INDIAN RIVER COUNTY — Fertilizer, when over-applied or applied right before a rain, may be washed into storm sewers by rain and flow into our residential ponds, roadside canals, and Indian River Lagoon. The excess fertilizer contains nitrogen and phosphorus and once in our waters, it may cause harmful algae blooms.
Besides looking unsightly, excessive algae reduce oxygen in the water and harm the aquatic environment. This usually results in fish kills and harms beneficial sea-grasses in the Indian River Lagoon. So, when we fertilize our lawn we could also be fertilizing our ponds, canals and Indian River Lagoon.
Have you ever seen the instructions, “Water in after application,” on a fertilizer or pesticide label? The meaning of this is often misunderstood.
If a product label directs the applicator to “water in,” it means that you need to apply just enough water to activate the product – about a quarter of an inch (1/4″). Unfortunately, some people apply fertilizer or pesticide right before a rain, so the rain can “water in” the product. Applying fertilizer or pesticide right before a rain is just throwing money down the drain. Heavy rain can easily wash products off the landscape and into a storm drain, where they end up in a residential pond or roadside canal, causing pollution.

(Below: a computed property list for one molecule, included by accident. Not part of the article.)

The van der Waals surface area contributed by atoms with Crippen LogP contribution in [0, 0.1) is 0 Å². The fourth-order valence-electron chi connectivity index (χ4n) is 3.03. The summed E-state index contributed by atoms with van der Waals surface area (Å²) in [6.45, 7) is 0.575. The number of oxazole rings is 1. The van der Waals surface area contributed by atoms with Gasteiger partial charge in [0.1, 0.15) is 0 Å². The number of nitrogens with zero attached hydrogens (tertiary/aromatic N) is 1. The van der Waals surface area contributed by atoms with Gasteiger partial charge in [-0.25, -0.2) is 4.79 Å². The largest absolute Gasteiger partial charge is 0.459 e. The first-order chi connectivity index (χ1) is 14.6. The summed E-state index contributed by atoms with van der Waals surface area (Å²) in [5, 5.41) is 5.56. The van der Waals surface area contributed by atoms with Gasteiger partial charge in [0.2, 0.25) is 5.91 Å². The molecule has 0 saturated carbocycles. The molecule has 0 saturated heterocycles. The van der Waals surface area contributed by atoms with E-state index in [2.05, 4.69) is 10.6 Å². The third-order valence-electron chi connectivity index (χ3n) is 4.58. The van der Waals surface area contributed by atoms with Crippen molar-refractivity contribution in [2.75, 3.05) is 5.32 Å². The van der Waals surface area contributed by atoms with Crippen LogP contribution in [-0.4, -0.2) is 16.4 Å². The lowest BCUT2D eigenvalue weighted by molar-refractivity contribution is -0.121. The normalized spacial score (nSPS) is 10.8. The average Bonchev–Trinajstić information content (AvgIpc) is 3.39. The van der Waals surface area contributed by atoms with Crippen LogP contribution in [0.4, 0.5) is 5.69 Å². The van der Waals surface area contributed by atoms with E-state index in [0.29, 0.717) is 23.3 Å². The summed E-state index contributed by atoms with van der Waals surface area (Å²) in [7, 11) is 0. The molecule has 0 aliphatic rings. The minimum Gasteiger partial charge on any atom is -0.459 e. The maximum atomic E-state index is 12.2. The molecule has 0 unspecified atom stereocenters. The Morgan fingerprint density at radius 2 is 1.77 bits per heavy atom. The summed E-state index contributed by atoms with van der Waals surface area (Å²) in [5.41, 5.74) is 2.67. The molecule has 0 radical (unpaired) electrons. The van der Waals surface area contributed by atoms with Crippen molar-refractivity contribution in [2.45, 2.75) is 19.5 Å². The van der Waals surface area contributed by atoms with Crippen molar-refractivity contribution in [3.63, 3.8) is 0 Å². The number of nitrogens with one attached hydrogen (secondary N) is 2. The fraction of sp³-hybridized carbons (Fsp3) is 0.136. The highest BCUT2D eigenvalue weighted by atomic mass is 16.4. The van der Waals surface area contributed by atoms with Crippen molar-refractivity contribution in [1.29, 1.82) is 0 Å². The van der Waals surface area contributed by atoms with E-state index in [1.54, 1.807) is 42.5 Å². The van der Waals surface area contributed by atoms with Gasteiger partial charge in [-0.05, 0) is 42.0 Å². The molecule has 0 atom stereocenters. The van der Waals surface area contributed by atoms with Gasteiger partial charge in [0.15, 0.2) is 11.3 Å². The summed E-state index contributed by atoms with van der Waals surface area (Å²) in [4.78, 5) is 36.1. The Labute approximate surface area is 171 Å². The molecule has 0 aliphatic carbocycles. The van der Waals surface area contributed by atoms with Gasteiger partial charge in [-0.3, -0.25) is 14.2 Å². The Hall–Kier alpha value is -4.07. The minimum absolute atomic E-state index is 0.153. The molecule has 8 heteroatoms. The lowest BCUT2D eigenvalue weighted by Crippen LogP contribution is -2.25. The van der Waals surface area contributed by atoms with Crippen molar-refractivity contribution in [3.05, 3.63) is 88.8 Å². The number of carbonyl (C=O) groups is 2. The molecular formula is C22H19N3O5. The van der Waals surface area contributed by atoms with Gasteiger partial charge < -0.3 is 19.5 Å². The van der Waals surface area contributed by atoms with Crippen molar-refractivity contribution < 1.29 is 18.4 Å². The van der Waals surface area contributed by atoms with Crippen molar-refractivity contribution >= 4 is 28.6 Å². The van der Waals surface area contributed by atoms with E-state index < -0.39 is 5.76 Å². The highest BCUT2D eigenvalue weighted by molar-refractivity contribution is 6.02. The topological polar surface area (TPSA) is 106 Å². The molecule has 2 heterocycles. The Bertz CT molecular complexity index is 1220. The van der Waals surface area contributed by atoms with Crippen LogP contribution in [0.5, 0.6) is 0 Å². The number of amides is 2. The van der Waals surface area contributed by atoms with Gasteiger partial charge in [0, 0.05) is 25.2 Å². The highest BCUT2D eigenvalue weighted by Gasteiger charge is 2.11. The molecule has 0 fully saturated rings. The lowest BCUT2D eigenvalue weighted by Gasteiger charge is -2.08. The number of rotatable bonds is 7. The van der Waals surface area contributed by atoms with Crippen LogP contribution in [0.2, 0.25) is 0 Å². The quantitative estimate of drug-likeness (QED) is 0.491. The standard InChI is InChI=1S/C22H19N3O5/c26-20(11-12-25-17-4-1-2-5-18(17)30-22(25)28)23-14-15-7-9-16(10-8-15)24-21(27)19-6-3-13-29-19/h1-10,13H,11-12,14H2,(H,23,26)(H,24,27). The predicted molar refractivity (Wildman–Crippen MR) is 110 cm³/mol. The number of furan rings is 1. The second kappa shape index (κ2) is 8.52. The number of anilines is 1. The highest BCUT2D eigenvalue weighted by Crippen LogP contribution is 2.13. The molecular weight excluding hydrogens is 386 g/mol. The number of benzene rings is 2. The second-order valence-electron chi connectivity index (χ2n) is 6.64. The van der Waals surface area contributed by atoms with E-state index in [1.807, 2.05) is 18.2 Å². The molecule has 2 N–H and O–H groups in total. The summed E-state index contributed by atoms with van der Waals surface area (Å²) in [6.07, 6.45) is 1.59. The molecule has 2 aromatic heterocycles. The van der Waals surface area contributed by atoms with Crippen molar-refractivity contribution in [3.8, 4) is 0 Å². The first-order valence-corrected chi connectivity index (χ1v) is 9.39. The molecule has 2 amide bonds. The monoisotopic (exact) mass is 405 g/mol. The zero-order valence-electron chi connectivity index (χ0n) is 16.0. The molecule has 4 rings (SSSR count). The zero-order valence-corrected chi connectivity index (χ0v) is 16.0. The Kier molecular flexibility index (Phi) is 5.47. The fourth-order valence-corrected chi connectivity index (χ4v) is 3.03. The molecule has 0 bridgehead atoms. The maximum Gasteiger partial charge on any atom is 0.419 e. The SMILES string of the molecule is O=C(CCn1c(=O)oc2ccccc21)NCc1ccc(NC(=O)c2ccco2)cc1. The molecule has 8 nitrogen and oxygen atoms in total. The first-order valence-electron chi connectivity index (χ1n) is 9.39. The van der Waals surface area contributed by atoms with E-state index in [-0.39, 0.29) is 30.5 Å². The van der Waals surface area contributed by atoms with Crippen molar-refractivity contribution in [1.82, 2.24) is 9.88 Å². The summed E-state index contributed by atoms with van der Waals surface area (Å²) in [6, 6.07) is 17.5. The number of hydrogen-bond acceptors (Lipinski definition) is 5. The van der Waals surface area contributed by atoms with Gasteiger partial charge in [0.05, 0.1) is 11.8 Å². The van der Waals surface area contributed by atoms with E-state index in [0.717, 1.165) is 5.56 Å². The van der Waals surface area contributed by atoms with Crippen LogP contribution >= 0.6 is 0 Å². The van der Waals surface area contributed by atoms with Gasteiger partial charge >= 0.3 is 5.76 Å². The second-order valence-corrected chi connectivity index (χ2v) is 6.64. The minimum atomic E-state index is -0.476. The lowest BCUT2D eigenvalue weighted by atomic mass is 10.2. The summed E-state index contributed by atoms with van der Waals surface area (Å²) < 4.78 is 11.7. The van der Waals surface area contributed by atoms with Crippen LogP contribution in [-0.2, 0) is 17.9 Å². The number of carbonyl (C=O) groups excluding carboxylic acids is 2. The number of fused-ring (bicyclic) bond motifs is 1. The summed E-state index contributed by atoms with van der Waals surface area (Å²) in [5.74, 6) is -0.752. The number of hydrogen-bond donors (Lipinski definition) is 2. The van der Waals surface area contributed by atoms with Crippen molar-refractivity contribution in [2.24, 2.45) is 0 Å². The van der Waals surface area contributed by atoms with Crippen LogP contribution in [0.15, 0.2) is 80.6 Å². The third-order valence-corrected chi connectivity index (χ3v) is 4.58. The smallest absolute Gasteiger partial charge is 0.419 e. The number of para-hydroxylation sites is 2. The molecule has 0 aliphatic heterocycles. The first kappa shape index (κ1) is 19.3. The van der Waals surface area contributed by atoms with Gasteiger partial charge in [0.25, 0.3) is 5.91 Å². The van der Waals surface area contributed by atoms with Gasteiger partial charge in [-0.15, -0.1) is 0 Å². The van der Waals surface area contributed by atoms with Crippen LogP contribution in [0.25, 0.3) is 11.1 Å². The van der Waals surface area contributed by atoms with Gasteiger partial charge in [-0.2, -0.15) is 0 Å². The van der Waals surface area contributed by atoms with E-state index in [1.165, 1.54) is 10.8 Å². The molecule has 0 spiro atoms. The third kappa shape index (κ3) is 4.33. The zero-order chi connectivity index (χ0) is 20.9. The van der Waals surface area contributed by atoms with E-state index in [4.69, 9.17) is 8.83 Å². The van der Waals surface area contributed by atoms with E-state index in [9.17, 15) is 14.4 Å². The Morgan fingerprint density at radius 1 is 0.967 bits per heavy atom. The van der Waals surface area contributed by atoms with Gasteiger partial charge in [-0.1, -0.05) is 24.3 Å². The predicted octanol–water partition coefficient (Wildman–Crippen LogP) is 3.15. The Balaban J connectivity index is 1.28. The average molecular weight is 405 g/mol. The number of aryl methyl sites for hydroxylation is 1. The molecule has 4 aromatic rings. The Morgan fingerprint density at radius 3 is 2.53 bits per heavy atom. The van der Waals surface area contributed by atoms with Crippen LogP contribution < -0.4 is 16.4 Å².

This means your treatment isn’t effective and you’ve wasted much of your money and time. Do not apply fertilizer or pesticide if rain is expected within 24 hours. For more information on keeping a beautiful landscape and a healthy environment, visit http://fyn.ifas.ufl.edu/FFL/fertilizing-appropriately.html
What do insects and diseases have in common with fertilizer? Insects and diseases thrive on over-fertilized plants. By applying fertilizer responsibly, you can have fewer lawn pests and cleaner water.
Tips for avoiding lawn pests:
• Apply a low-nitrogen fertilizer that is mostly slow-release content. Example: 10-0-10 with 8% slowly available nitrogen
• Reduce the amount of fertilizer you apply if you irrigate with reclaimed water. (It already has some nutrients in it.)
• Don’t fertilize over septic system drain fields. (There are already a lot of nutrients being released.)
Remember, only rain goes down storm drains: all other water MUST go to sanitary sewer unless approved permits have been issued for the discharge.